Week 181: The DTLA Arts District

July 28, 2019

10,000 Steps a Day in L.A. #3: Industrial Chic, 2.9 miles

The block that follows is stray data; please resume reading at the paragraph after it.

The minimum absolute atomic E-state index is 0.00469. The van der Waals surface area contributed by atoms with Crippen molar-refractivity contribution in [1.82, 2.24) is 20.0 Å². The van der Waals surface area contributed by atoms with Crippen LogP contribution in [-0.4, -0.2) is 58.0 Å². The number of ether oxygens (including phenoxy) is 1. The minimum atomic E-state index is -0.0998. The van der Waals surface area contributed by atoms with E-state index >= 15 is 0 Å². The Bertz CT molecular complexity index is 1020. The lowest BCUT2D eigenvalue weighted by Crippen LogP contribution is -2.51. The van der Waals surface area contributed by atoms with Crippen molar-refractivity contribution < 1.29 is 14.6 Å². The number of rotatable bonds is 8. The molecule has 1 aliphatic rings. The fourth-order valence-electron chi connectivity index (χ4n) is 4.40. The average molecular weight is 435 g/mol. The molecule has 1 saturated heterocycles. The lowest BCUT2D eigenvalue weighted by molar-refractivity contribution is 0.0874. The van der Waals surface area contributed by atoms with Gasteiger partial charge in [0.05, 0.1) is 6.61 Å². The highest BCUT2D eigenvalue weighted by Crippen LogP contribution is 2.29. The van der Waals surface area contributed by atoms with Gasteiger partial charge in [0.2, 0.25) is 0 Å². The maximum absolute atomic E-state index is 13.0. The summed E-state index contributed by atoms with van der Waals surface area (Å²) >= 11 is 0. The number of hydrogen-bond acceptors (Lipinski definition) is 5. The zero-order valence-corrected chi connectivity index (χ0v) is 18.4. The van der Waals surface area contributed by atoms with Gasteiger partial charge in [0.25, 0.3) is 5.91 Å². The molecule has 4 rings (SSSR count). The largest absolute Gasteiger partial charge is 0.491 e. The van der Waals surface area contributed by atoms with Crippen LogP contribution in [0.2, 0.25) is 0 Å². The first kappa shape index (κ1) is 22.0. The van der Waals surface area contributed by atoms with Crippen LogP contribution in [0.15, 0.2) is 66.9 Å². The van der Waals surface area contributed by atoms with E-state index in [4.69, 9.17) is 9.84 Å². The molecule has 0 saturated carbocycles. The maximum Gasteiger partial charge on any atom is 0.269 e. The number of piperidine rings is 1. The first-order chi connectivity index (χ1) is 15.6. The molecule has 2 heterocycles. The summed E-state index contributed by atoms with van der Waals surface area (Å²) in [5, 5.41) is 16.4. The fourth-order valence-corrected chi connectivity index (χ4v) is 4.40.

This hike changed Barbara's and my impressions of the DTLA Art District. Classy and eclectic, the original buildings (many historic monuments) have been given new life and opportunity. I can't wait to see how it grows and develops in years to come. The origin story of the area, west of the First Street to the Seventh Street bridges from Santa Fe Avenue to 4th Street began, as a lot of LA neighborhoods did, with the 19th-century arrival of industry along the L.A. River. From 1893-1939, the Santa Fe RR Depot at Santa Fe and 2nd St., attracted the growth of foundries, furniture, rubber, and apparel factories nearby. By the time the RR depot was demolished in 1946, industry had left their historic infrastructure behind and, within a few decades, the creatives moved into the abandoned warehouses. Ergo: the "Art District." Added to the charm of the neighborhood are the iconic bridges that cross the river. Merill Butler, L.A.'s Engineer of Bridges in the 1920s, gave each historic bridge a different architectural feel—First Street (corniced arches,) Fourth Street (Goth,) and Seventh Street (a double-decker.) Barbara and I began hiking down Mission Road to the Seventh Street bridge, constructed in 1910 for streetcars with a double-decker addition on top for cars in 1929. In the distance, construction on the new 6th Street Viaduct (the old one, the 1932 Streamline Moderne crown jewel of L.A. bridges, was deemed unsafe for earthquakes). Estimated completion date now 2022. To quote Barbara, "The bridge construction mess looks like the end of an Avengers movie." Across the 7th Street bridge, our first stop (and my biggest curiosity), was the new Warner Music Group HQ in the former Ford Factory on Santa Fe. On the National Register of Historic Places, Ford Factory L.A. manufactured Model-T's and then Model-A's from 1914–1929. WMG bought the entire building in 2018 and spiffed it up into an artistic, old-on-the outside, new-on-the inside, environment of old brick, neon, and steel. Facing the entrance on Santa Fe is the former LAFD Engine Co. No. 17 (1917–1980), now a restaurant and hotel. We hiked up 7th to Mateo Street and over to another historic landmark, the 1925, Nabisco L.A. HQ (Oreos! Mallomars!) now the Biscuit Company Lofts with a starting price of $800K. Each.  Up the block, the purple/red/green Two Bit Circus, the world's 1st micro-amusement park with virtual reality rooms like "Lost City" and "Escape from Werewolf Village." West on Palmetto past old bldgs. with new face lifts, including the Mateo Building that houses part of the USC Roski School of Art & Design; and the 1881–1992 Barker Bros. Factory Warehouse, now fancy lofts. Down Hewitt to the Urth Caffé, over to Coylton for a look at the block-long stretch of murals known as the Arts District Flea. Each block breathing new life, new creativity, and new promise for a very old neighborhood. We walked across the 4th Street Bridge, over the set for Grease's "greased lightning scene," to pick up the car then returned to Urth for mochas. LOVED this neighborhood!

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